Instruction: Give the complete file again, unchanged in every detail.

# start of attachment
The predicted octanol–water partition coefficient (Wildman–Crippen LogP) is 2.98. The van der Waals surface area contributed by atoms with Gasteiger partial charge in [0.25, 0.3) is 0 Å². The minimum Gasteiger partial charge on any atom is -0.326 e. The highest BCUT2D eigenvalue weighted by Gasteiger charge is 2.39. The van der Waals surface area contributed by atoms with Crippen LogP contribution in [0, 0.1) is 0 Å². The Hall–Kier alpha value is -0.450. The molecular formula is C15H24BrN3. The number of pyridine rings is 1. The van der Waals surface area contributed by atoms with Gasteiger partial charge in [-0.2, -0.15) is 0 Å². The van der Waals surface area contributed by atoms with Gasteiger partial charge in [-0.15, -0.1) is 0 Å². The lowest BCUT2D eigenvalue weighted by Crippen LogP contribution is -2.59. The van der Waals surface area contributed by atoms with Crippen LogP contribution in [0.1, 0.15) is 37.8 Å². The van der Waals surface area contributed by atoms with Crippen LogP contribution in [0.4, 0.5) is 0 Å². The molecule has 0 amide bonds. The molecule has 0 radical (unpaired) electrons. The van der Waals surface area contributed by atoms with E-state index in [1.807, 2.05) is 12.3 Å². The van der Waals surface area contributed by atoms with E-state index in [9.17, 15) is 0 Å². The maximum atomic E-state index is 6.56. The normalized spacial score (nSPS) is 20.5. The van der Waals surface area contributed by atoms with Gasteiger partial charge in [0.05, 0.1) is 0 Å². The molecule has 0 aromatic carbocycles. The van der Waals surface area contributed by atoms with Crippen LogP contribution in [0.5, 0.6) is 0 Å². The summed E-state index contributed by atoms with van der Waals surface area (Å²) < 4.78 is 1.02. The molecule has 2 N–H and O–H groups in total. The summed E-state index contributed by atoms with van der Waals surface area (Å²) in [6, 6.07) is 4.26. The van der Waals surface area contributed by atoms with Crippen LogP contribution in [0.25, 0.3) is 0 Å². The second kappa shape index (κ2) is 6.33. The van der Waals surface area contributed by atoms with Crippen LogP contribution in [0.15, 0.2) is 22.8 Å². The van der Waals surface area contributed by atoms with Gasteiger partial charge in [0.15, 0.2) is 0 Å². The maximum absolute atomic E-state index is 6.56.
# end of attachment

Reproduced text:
The predicted octanol–water partition coefficient (Wildman–Crippen LogP) is 2.98. The van der Waals surface area contributed by atoms with Gasteiger partial charge in [0.25, 0.3) is 0 Å². The minimum Gasteiger partial charge on any atom is -0.326 e. The highest BCUT2D eigenvalue weighted by Gasteiger charge is 2.39. The van der Waals surface area contributed by atoms with Crippen LogP contribution in [0, 0.1) is 0 Å². The Hall–Kier alpha value is -0.450. The molecular formula is C15H24BrN3. The number of pyridine rings is 1. The van der Waals surface area contributed by atoms with Gasteiger partial charge in [-0.2, -0.15) is 0 Å². The van der Waals surface area contributed by atoms with Gasteiger partial charge in [-0.15, -0.1) is 0 Å². The lowest BCUT2D eigenvalue weighted by Crippen LogP contribution is -2.59. The van der Waals surface area contributed by atoms with Crippen LogP contribution in [0.1, 0.15) is 37.8 Å². The van der Waals surface area contributed by atoms with Crippen LogP contribution in [0.4, 0.5) is 0 Å². The molecule has 0 amide bonds. The molecule has 0 radical (unpaired) electrons. The van der Waals surface area contributed by atoms with E-state index in [1.807, 2.05) is 12.3 Å². The van der Waals surface area contributed by atoms with E-state index in [9.17, 15) is 0 Å². The maximum atomic E-state index is 6.56. The normalized spacial score (nSPS) is 20.5. The van der Waals surface area contributed by atoms with Gasteiger partial charge in [0.05, 0.1) is 0 Å². The molecule has 0 aromatic carbocycles. The van der Waals surface area contributed by atoms with Crippen LogP contribution in [0.5, 0.6) is 0 Å². The summed E-state index contributed by atoms with van der Waals surface area (Å²) < 4.78 is 1.02. The molecule has 2 N–H and O–H groups in total. The summed E-state index contributed by atoms with van der Waals surface area (Å²) in [6, 6.07) is 4.26. The van der Waals surface area contributed by atoms with Crippen LogP contribution in [0.25, 0.3) is 0 Å². The second kappa shape index (κ2) is 6.33. The van der Waals surface area contributed by atoms with Crippen LogP contribution in [0.15, 0.2) is 22.8 Å². The van der Waals surface area contributed by atoms with Gasteiger partial charge in [0.15, 0.2) is 0 Å². The maximum absolute atomic E-state index is 6.56.